The Occupational Safety and Health Administration (OSHA) is working on locally-based programs aimed at educating immigrant workers on workplace safety. This week, OSHA established an agreement with the Heartland Workers Center (HWC) of Omaha, Nebraska, to carry out training programs, many of them geared specifically toward Spanish speakers. The HWC is a worker advocacy group that operates throughout the Midwest, serving many immigrant workers and their families. This alliance is just the latest forged by OSHA, which also has partnerships with non-profit organizations like Habitat for Humanity.
The training will not be limited to recent arrivals or people whose English skills are insufficient, but will also extend to workers who have been in the United States for several years. HWC and OSHA noted that many immigrants never receive proper accident prevention training when they begin work. Some then go on to start their own businesses, but have neither the knowledge nor the qualifications to train their employees. A primary focus of the training programs will be fall prevention, since many workers don't use fall arrest systems, such as harnesses, even though they are required by OSHA regulations.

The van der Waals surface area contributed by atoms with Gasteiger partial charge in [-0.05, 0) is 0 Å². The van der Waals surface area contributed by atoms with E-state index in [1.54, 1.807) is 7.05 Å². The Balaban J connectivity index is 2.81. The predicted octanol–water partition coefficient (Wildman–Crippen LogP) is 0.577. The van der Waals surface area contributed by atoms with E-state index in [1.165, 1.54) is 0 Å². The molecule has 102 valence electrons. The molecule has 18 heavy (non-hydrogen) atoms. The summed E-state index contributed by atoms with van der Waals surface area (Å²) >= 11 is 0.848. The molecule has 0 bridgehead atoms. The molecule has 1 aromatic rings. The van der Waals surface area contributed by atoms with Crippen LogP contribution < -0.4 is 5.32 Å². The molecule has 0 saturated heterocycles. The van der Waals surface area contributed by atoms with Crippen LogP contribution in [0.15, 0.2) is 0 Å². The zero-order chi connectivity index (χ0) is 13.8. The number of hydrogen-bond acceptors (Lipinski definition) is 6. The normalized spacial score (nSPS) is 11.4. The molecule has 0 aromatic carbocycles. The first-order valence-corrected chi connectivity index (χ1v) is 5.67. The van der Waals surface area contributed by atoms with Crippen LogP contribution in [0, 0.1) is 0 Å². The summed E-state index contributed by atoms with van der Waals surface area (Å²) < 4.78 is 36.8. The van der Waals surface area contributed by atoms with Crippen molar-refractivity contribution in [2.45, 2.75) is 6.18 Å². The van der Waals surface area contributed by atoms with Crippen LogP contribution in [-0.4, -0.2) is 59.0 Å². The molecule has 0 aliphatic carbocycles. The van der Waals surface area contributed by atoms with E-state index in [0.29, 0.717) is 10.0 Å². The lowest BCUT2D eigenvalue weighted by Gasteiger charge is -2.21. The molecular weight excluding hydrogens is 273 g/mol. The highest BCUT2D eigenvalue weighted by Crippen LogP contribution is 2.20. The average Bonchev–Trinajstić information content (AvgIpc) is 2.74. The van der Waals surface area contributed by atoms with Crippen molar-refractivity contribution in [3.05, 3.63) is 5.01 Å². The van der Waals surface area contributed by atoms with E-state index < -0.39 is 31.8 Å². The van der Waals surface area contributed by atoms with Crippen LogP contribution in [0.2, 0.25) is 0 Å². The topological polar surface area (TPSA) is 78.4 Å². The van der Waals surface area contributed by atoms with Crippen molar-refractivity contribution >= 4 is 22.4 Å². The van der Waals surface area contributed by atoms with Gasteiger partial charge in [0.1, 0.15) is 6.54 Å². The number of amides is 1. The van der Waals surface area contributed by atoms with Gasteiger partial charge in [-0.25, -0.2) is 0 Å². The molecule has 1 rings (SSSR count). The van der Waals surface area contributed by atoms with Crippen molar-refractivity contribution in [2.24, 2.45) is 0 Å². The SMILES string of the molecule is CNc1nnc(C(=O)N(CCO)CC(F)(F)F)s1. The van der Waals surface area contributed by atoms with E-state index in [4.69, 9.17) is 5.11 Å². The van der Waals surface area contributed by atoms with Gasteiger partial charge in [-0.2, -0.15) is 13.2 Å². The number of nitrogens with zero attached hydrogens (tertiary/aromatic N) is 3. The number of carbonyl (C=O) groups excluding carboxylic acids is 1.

Construction safety will be addressed more than any other area, as that is the sector where a majority of immigrants from Spanish-speaking countries work, as well as one of the most dangerous because of the abundance of risk factors on construction sites. America's building industry relies heavily on immigrant labor, and it is best practice that construction workers are aware of the dangers they are exposed to and the measures they can take to avoid them. OSHA's efforts will go a long way toward making building sites safer places to work.